BLACKWOOD'S DAUGHTER by Harriet LaBarre

BLACKWOOD'S DAUGHTER

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KIRKUS REVIEW

Romantic-suspense novelist LaBarre (The Florentine Win, Stranger in Vienna) here focuses on the English countryside, particularly on the East Upton house, grounds, and studio of college-lecturer/arts -organizer Simon Maxwell, who invites visiting American Faron Blackwood to stop by and discuss the novels of her father John, who drowned 16 years ago but was never found. Then, however, everyone who knew the writer dies, including Hungarian cartoonist Stamm (he leaves Faron clues in his drawings) and would, be Blackwood biographer Gideon Wiss, a self-promoter par excellence. Meanwhile, Faron herself has several close calls; Simon has recurring laryngitis and is confined to a wheelchair after a nasty accident; his stepson eavesdrops and saws at his cuticles with a knife; and Oliver Cardiff, Blackwood's literary agent, shares one secret with Simon while keeping another from him--at least for a while. With the help of dashing landscape architect Harrison Jones, Fanon sorts through the various bodies and motives, all the while wrestling with the notion that Simon resembles someone--but who? Pretty countryside, silly plot--not much helped by uninteresting badly motivated characters.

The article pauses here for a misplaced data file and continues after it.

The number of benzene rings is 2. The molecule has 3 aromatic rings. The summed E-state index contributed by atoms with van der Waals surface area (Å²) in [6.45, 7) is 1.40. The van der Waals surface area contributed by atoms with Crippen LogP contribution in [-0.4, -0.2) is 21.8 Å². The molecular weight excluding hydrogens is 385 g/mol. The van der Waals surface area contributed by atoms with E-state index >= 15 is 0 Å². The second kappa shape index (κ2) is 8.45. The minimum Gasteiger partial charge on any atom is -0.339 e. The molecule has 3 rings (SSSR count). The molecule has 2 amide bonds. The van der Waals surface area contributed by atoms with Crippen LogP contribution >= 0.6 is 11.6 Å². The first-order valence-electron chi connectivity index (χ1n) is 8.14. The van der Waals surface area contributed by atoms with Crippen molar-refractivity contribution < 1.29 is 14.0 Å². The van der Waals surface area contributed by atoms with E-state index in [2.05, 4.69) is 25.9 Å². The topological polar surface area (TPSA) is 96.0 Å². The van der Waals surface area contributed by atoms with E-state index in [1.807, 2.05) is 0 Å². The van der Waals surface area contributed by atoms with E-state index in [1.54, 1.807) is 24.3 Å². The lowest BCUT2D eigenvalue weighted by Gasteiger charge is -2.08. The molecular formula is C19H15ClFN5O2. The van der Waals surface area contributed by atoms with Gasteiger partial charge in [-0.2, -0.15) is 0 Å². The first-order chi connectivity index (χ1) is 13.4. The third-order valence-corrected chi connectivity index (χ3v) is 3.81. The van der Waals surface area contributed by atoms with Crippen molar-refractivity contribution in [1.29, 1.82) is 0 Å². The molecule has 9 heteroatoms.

Pub Date: July 18th, 1990
Publisher: St. Martin's